I made this video ages ago for work and even though we decided not to publish it, it’s still one of my faves 🙂 especially as it’s all about the inevitability of crashing, which I hope can paradoxically motivate all of us to get over our fear of failure.
Thanks to my colleagues Cat and Nadim and Kylie for the motion graphics savvy — turns out it’s not easy to, say, “draw” a red circle into a video, much less one that moves! — and to Luda for moral support always, including encouraging me to share this one ❤
As soon as I posted my last video it occurred to me: what I said was sort of true, but not nearly a COMPLETE representation of my experience of identity growing up. I thought about deleting the whole thing, but then I realized it was actually quite interesting to think about why it bothered me so much to leave an “incomplete” presentation of myself up on YouTube.
So many questions around how we present ourselves to others, and why!
Is it even possible to fully represent ourselves, in all our complexity, to anyone? How would we do it? Would it be worth the effort?
I am Chinese and Canadian-European (though to be honest I’m not sure if I marked that or the “American European” box on the New Zealand census last week) with both American and Canadian citizenship. Oddly, moving to New Zealand has made me feel more culturally Chinese.
But there are so many other ways that we identify ourselves. People like me often get asked the question I’ve used as the title to this post… which, incidentally, is not usually considered respectful, in case you were wondering 🙂
Americans love to ask “what do you do?” as if that is the only way to define who someone is… and that’s a question I also find really limited.
How do YOU identify?
For years I told myself I wasn’t cut out for a 9-5 job. When I ditched that story, I found a job that ultimately inspired me to move across an ocean. As of last week, this has officially been my longest stretch of employment ever (not counting the years I worked for myself) and I’m not planning on leaving any time soon!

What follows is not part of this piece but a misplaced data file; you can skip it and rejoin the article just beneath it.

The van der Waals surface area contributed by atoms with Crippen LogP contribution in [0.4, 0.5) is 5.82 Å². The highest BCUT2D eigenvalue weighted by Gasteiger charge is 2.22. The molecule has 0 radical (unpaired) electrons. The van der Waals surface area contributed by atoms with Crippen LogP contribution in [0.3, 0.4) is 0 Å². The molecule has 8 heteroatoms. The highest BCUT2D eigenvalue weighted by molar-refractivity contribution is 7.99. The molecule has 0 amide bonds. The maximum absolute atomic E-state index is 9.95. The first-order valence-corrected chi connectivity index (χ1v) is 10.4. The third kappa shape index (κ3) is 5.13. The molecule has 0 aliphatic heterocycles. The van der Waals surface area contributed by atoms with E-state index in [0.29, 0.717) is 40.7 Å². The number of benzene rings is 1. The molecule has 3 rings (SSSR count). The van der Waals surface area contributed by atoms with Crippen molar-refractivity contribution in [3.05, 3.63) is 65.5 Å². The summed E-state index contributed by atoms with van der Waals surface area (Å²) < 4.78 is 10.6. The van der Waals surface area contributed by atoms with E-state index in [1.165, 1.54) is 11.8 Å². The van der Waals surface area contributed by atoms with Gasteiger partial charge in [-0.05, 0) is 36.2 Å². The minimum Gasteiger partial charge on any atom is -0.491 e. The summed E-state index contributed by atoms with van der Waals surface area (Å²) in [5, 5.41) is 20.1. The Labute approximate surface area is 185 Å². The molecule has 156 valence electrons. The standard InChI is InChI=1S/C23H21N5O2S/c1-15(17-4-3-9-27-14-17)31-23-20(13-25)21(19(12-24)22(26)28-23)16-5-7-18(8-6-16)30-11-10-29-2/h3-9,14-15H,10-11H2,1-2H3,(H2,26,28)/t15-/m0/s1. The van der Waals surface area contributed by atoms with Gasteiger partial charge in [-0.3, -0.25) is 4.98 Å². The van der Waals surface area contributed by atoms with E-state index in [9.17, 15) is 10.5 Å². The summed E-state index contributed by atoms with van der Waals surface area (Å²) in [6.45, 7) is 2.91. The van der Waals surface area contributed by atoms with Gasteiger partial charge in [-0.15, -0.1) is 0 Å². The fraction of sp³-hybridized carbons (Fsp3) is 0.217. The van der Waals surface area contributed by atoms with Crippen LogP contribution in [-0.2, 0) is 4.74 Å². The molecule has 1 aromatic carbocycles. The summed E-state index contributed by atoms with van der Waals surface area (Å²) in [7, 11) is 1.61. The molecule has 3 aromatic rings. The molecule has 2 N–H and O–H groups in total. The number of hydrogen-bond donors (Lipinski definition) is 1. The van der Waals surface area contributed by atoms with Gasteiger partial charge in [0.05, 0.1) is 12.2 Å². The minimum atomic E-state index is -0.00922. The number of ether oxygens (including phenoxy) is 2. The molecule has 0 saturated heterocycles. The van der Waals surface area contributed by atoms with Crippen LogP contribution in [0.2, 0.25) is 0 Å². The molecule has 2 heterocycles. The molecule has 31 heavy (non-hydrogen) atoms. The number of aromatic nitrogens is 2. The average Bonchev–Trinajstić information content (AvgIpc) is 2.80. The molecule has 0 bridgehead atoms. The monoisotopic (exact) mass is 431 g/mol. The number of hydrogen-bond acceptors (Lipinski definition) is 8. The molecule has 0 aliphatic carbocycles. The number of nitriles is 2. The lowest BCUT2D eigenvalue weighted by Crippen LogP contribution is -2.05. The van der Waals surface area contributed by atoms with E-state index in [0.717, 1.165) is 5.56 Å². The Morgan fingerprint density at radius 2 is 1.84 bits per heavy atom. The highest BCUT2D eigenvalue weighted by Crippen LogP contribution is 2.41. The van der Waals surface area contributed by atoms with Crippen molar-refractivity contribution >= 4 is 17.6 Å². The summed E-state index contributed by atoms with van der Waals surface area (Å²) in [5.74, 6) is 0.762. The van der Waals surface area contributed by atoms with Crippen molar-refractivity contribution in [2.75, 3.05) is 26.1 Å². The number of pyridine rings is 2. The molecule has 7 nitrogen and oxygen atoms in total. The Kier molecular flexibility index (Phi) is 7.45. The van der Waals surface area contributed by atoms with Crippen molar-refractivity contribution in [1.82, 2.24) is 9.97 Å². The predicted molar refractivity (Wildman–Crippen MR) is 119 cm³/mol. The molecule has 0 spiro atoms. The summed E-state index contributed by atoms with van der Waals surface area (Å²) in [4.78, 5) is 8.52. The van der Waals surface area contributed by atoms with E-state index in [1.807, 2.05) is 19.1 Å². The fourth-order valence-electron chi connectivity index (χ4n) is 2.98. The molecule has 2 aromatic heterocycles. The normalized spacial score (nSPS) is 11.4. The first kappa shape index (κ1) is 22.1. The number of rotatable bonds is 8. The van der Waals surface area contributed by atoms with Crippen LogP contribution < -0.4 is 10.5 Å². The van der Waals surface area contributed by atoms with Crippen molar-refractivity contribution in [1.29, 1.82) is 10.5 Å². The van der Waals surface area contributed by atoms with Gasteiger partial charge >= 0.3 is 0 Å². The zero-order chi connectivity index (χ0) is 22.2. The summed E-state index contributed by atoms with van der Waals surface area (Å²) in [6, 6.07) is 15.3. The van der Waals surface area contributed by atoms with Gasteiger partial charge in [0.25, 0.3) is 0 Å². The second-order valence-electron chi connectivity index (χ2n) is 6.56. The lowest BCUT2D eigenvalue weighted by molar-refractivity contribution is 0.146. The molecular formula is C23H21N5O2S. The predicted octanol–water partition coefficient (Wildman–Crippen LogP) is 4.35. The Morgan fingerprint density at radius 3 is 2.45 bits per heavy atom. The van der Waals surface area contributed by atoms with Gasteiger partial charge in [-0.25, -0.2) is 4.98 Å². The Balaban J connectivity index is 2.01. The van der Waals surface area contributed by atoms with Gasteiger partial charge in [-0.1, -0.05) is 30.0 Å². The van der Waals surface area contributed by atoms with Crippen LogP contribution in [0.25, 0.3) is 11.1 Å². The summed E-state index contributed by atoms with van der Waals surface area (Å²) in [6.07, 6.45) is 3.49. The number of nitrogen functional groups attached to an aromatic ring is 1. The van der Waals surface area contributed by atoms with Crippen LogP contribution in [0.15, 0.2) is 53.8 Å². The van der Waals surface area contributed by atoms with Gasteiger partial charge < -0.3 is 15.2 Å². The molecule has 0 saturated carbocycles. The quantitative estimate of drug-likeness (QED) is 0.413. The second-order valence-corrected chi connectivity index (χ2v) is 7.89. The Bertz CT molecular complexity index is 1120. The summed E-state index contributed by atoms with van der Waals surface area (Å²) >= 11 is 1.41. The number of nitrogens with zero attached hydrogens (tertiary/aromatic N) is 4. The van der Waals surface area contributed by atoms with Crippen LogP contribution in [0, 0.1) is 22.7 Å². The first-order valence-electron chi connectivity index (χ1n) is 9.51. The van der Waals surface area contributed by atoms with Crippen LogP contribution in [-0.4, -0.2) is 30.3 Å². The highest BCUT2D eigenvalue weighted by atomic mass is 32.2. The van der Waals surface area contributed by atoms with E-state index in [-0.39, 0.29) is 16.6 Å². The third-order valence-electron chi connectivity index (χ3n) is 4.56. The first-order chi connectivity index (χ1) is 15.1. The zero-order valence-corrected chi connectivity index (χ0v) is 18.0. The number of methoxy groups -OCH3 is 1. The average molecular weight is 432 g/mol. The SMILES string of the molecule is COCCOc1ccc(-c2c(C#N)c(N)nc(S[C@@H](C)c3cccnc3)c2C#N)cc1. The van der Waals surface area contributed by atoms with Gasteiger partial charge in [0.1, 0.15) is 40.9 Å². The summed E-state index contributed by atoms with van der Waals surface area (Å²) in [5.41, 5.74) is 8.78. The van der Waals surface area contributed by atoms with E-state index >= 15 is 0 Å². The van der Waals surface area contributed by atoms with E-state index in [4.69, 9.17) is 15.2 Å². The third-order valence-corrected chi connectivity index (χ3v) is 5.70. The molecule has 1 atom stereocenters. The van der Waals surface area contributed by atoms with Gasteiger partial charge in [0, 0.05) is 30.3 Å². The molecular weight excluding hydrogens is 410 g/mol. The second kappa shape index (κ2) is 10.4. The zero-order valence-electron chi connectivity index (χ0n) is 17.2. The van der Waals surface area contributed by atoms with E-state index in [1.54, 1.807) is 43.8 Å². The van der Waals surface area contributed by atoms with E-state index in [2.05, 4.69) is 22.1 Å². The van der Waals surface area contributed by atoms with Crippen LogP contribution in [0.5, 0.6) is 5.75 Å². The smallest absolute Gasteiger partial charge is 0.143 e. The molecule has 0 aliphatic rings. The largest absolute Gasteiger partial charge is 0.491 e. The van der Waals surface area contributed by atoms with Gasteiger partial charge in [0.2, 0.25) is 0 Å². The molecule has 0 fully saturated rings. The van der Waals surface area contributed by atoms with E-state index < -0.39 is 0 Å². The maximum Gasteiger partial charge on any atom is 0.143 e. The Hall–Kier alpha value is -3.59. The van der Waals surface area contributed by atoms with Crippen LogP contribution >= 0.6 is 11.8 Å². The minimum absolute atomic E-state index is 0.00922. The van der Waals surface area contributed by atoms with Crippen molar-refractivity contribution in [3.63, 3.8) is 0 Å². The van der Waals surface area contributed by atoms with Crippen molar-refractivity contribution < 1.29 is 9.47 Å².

I mentioned Rachel Meyer’s piece, You Are Not Your Story, for Down Under Yoga. I just adore Rachel’s writing; check it all out (and sign up for her e-newsletter!) on her website!
Whatever it is that I’m tapped into right now reminds me a LOT of a similar period I went through back in 1998 (dropped out of University; went to Australia to chart my OWN path; “discovered” art symbols God yoga Buddhism and so many other things that remain very important in my life…)
I still have lot of questions about how to make correspondence work in an era when we have too many communication choices. And I’m still hoping you’ll interact with me via this YouTube channel!
You can read more about the Paradox of Choice and the actual details of the jam sampling study here; I didn’t quite get the details right during the recording.
Per my last post about how nobody ever reads YouTube descriptions, here’s the description in most of its glory (I took out bits that are irrelevant in this context):
Dear friends: I miss you… and yet my life is so much better without social media. (“But YouTube is also a form of social media!” “I know, I’m embracing the contradiction!”). Can we figure out a way to transcend time zones and busy schedules so we can connect and collaborate around the BIG, JUICY STUFF that’s beyond what can happen via social media? I hope so!
You can sign up for my e-newsletter here.
And here’s a link to my very awesome brother’s Instagram account, where he showcases his very awesome life.
Also a note – just because Facebook, Instagram, and Snapchat don’t work FOR ME doesn’t mean they might not do wonders for you! I don’t mean to judge anyone who finds that these platforms do in fact improve your lives. And I’m still hoping you’ll join me here somehow 🙂
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